A year ago, at ZDNet, I was railing against Google crapware.
The Samsung “Android” phone I'd gotten from my AT&T store was filled with crapware – programs placed there by AT&T and Samsung. Some seemed to want me to pay for things I knew the phone could do for free. And I couldn't get rid of them. Still can't.
This is hurting Google's brand, I wrote. When people get an Android phone they expect that Google is standing somewhere behind it. Even if they got it from a carrier, no matter whose brand name is on it, there are brand expectations here the phone's not meeting. What I found on reading other blogs and investigating things further was that, not only was this the case, but there seemed to be little the company could do about it.
Turned out there was.
Over the last year Google has steadily taken more-and-more control over Android. They updated my software, in the background, and it's better. They imposed new conditions on OEMs and stopped talking so much about the Open Handset Alliance in favor of the Android brand. Now the main differences I note between my phone and my daughter's iPhone are that my GPS is an energy hog, and her music integrates well with her phone.
The news peg here is Google's purchase of Motorola Mobility, the shank half of the Motorola ham, for $10.5 billion, which includes a $2.5 billion “breakup fee,” money that will go to Motorola if for any reason the deal isn't consummated.
Much of the early talk about the deal was it was about patents. Motorola has thousands of patents. But as Florian Mueller notes at his excellent blog FossPatents, Motorola is in court against Microsoft, Apple and many trolls over other patents, and Motorola's court cases are not going well.
No, this is about control. By having a real Google phone, designed by Motorola and produced under Google's direction, in the marketplace, Google sets a bar for every other Android phone maker (think Samsung and HTC). By having its own name and design out in the market, and its own name on Motorola's lawsuits, Google can also face the legal difficulties of its OEMs squarely, like the sibling whose kid brother is getting beat up and finally comes outside.
“You want a piece of me? You want a piece of The Goog? Well here I am, come and get me.”
Which they will.
Apple has been down this road before. Apple innovated the Macintosh but was unable to keep Microsoft out of the market. The low costs of Microsoft's OEMs, and their enormous production capacity, eventually took the PC market from Apple, 20 years ago. People were willing to wait years to get Windows rather than pay-up for the Mac.
This time the playing field is more level. Apple has learned to work with Chinese OEMs to control its costs. Apple has also accepted changes in the patent system aimed at giving it a long-term monopoly over its key features. And that's the battle that is going to play out over the next few months and years.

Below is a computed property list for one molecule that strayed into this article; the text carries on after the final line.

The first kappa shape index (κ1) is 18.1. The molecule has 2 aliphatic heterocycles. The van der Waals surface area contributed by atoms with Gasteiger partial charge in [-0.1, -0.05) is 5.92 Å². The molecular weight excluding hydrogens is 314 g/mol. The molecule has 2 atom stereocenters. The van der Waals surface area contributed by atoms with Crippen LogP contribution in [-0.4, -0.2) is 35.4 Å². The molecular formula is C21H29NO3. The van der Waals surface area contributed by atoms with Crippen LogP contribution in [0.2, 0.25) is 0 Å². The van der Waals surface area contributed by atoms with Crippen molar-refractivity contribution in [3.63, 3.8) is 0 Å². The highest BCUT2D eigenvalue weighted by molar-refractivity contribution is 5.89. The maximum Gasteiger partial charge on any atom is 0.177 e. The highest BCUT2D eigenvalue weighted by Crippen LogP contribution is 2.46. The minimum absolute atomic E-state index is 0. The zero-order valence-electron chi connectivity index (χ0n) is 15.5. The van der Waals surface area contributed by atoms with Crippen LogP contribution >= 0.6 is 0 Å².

It's a battle Apple will lose. Not because things aren't exactly as Apple wants them, within the patent system. It was beating Motorola in court, it seems to have Samsung on the ropes in Europe, and in the ITC it has a venue that can give a quick, sure remedy – exclusion of imports for products that don't comply with American patent law.
But it's still going to lose. Because Chinese and Indian courts won't give Apple the monopoly it seeks. Because that's where most of the growth is. And because in the long run consumers won't be denied. Americans aren't going to sit around on their hands for the next 15 years, buying only Apple phones and only Apple tablets, buying apps only from Apple stores, with no choices available because the law won't let it be so, while consumers elsewhere are free to get the latest innovations at lower prices.
It ain't going to happen. Google doesn't need a new patent law to change the legal environment. It just needs some decisions to go its way. And the protection Apple has in the market isn't written into the patent law, it's in interpretations of that law by courts during the 1990s and the refusal of recent courts to re-examine those decisions.
Getting from monopoly to competition is going to take money. But it has proven to be a prize worth fighting for. Because once you control mobile Internet clients you control the mobile Internet, which means you have control over the cloud, and the larger computing environment. This market may have started as a sideshow, but it's now the whole ball of wax, Larry Page is smart enough to know it, and he's going to fight for it with everything he's got.
As the sneaker commercial says, with the Motorola deal Larry Page is all-in. Google is all-in. Fasten your seat belts, it's going to be a bumpy night.